Elderly Nursing Home Patients with Congestive Heart Failure after Myocardial Infarction Living in New York City Have a Higher Prevalence of Mortality in Cold Weather and Warm Weather Months

Wilbert S. Aronow, Chul Ahn

Research output: Contribution to journalArticle

24 Citations (Scopus)

Abstract

Background. Some studies have found an increase in cardiac events in the winter months. Other studies, from cities in the southern half of the United States, have shown an increase in cardiac events during the summer months. Methods. We investigated in a prospective study of 517 patients, mean age 81 ± 8 years, with congestive heart failure (CHF) after prior myocardial infarction who died in a nursing home in New York City with 24-hour on-site physician coverage, whether there was a seasonal variation in mortality from CHF. The exact binomial test was used to see if the number of deaths from CHF in the cold weather and warm weather months was significantly different from those in the spring and fall. Results. Of 517 patients who died, 321 deaths (62%) occurred during the months of December, January, February, March, July, and August, and 196 deaths (38%) occurred during the other 6 months (p <.0001). Conclusion. The number of deaths in patients with CHF after prior myocardial infarction in cold weather and warm weather months is significantly higher than those in spring and fall months (p <.0001).

Original languageEnglish (US)
Pages (from-to)146-147
Number of pages2
JournalJournals of Gerontology - Series A Biological Sciences and Medical Sciences
Volume59
Issue number2
StatePublished - Feb 2004

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Weather
Nursing Homes
Heart Failure
Myocardial Infarction
Mortality
Prospective Studies
Physicians

ASJC Scopus subject areas

  • Aging

Cite this

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title = "Elderly Nursing Home Patients with Congestive Heart Failure after Myocardial Infarction Living in New York City Have a Higher Prevalence of Mortality in Cold Weather and Warm Weather Months",
abstract = "Background. Some studies have found an increase in cardiac events in the winter months. Other studies, from cities in the southern half of the United States, have shown an increase in cardiac events during the summer months. Methods. We investigated in a prospective study of 517 patients, mean age 81 ± 8 years, with congestive heart failure (CHF) after prior myocardial infarction who died in a nursing home in New York City with 24-hour on-site physician coverage, whether there was a seasonal variation in mortality from CHF. The exact binomial test was used to see if the number of deaths from CHF in the cold weather and warm weather months was significantly different from those in the spring and fall. Results. Of 517 patients who died, 321 deaths (62{\%}) occurred during the months of December, January, February, March, July, and August, and 196 deaths (38{\%}) occurred during the other 6 months (p <.0001). Conclusion. The number of deaths in patients with CHF after prior myocardial infarction in cold weather and warm weather months is significantly higher than those in spring and fall months (p <.0001).",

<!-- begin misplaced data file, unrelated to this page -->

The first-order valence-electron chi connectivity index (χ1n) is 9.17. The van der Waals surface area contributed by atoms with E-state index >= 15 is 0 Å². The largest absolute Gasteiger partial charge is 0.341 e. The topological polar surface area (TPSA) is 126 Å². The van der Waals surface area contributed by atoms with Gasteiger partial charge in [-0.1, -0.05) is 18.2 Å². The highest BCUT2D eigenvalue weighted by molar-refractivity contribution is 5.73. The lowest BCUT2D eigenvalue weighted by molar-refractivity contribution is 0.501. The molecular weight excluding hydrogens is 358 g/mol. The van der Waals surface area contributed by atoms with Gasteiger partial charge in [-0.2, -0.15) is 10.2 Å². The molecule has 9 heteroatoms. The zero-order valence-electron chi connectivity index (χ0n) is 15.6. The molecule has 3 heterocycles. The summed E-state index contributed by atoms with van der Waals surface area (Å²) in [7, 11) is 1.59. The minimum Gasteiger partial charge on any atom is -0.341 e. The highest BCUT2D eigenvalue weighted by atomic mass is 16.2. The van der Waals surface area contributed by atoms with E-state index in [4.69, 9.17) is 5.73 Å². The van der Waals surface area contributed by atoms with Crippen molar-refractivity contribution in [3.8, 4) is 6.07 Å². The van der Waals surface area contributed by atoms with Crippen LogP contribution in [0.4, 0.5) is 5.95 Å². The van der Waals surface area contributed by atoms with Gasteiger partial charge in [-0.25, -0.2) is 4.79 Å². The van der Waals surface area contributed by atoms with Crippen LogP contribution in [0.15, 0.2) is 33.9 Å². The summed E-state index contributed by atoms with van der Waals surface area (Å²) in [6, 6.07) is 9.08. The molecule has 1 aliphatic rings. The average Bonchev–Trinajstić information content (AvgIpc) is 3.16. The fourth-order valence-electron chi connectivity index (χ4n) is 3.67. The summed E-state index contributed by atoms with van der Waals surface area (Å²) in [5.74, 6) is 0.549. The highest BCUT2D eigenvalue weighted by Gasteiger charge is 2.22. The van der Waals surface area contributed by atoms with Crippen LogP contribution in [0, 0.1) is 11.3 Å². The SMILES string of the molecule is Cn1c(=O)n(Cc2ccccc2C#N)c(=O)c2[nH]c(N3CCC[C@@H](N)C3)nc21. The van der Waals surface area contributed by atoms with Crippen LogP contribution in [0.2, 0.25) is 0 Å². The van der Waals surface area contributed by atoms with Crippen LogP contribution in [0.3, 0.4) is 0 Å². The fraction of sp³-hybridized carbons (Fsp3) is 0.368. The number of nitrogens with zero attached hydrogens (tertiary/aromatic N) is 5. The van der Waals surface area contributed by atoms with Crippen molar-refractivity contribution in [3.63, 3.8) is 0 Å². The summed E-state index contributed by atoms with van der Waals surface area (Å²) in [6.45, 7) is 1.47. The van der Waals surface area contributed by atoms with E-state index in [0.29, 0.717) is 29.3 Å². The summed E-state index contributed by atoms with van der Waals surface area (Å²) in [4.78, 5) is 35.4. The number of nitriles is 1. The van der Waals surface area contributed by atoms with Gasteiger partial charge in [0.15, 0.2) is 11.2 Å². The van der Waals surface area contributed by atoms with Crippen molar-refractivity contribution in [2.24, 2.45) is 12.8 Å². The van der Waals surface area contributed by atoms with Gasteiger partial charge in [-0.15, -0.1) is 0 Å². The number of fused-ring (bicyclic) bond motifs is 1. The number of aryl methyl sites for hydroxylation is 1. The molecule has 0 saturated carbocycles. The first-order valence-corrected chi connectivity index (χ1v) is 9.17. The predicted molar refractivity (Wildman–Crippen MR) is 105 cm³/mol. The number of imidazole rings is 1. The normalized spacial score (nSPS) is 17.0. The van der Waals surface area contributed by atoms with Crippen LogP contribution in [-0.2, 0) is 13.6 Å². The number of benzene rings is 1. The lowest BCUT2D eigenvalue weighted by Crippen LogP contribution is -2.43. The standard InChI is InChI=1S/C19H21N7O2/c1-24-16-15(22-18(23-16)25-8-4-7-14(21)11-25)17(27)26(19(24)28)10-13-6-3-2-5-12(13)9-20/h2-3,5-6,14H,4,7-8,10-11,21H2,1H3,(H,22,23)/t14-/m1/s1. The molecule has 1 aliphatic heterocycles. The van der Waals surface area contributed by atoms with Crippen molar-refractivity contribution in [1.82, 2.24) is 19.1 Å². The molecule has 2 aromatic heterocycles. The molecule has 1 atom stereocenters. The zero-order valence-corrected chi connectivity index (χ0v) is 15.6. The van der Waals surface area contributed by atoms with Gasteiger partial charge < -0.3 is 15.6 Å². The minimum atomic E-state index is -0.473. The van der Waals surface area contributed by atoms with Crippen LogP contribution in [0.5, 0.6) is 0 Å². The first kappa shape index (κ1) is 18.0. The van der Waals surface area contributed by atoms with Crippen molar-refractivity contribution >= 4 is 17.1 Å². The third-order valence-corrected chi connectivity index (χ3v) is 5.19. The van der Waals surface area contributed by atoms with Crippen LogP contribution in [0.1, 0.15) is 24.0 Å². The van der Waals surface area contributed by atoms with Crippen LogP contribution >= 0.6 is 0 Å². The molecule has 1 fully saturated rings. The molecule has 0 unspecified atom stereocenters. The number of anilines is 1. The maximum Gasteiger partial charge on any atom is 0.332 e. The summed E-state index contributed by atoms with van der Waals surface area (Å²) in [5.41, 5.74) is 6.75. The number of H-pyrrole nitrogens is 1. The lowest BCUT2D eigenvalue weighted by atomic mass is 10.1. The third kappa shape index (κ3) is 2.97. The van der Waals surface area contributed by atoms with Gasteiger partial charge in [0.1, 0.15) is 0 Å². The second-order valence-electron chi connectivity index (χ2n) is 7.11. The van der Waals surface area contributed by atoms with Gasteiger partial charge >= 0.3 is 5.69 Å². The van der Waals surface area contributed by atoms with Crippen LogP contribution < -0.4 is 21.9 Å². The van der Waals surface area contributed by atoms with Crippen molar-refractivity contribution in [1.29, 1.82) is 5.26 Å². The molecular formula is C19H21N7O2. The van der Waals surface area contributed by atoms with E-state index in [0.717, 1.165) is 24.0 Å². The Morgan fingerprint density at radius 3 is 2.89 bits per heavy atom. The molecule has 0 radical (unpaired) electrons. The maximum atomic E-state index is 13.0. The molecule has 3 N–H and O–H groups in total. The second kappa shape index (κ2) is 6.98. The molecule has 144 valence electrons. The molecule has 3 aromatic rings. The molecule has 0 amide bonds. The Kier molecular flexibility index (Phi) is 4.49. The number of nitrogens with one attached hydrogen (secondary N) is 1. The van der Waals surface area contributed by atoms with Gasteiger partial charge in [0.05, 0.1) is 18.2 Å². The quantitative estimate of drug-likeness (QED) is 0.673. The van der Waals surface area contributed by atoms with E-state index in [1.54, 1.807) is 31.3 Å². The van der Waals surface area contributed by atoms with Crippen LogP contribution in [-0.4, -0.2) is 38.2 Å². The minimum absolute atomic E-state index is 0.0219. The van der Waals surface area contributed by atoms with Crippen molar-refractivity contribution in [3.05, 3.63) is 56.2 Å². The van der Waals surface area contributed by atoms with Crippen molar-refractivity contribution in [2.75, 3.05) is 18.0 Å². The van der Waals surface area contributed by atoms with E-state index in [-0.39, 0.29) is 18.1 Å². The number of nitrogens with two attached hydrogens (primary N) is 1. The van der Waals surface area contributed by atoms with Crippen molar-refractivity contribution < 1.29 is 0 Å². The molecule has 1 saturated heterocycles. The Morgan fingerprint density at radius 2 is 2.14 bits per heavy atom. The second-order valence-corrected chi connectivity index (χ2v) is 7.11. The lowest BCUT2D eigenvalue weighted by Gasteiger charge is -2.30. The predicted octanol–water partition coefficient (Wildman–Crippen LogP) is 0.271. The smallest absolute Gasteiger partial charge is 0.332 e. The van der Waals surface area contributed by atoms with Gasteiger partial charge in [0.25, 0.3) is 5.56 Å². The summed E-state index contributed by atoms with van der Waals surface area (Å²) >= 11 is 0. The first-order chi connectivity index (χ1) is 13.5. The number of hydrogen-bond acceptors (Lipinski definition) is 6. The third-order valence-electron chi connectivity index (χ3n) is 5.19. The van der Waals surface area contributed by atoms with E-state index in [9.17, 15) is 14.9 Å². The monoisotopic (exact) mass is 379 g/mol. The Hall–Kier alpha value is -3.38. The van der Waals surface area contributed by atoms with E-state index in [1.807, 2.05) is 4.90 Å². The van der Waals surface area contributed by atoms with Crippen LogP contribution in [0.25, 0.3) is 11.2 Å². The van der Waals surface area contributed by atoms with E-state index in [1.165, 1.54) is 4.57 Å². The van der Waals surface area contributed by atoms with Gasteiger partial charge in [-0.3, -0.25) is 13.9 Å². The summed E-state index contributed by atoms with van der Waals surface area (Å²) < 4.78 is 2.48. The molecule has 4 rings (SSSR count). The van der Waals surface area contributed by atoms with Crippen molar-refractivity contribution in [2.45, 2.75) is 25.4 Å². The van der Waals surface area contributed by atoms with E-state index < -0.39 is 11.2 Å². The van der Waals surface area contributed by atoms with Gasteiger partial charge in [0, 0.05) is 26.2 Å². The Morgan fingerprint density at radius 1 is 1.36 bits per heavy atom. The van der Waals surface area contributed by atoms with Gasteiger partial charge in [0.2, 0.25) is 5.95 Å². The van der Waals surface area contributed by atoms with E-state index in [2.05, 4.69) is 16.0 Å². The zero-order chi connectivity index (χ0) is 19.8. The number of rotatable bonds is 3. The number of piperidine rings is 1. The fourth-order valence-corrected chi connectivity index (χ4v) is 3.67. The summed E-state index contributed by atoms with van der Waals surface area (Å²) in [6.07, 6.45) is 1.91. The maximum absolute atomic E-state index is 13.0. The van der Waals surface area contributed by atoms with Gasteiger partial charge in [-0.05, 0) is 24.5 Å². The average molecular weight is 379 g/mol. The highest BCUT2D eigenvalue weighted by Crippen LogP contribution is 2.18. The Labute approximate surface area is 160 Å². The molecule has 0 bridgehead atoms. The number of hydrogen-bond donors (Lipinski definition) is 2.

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N2 - Background. Some studies have found an increase in cardiac events in the winter months. Other studies, from cities in the southern half of the United States, have shown an increase in cardiac events during the summer months. Methods. We investigated in a prospective study of 517 patients, mean age 81 ± 8 years, with congestive heart failure (CHF) after prior myocardial infarction who died in a nursing home in New York City with 24-hour on-site physician coverage, whether there was a seasonal variation in mortality from CHF. The exact binomial test was used to see if the number of deaths from CHF in the cold weather and warm weather months was significantly different from those in the spring and fall. Results. Of 517 patients who died, 321 deaths (62%) occurred during the months of December, January, February, March, July, and August, and 196 deaths (38%) occurred during the other 6 months (p <.0001). Conclusion. The number of deaths in patients with CHF after prior myocardial infarction in cold weather and warm weather months is significantly higher than those in spring and fall months (p <.0001).

AB - Background. Some studies have found an increase in cardiac events in the winter months. Other studies, from cities in the southern half of the United States, have shown an increase in cardiac events during the summer months. Methods. We investigated in a prospective study of 517 patients, mean age 81 ± 8 years, with congestive heart failure (CHF) after prior myocardial infarction who died in a nursing home in New York City with 24-hour on-site physician coverage, whether there was a seasonal variation in mortality from CHF. The exact binomial test was used to see if the number of deaths from CHF in the cold weather and warm weather months was significantly different from those in the spring and fall. Results. Of 517 patients who died, 321 deaths (62%) occurred during the months of December, January, February, March, July, and August, and 196 deaths (38%) occurred during the other 6 months (p <.0001). Conclusion. The number of deaths in patients with CHF after prior myocardial infarction in cold weather and warm weather months is significantly higher than those in spring and fall months (p <.0001).

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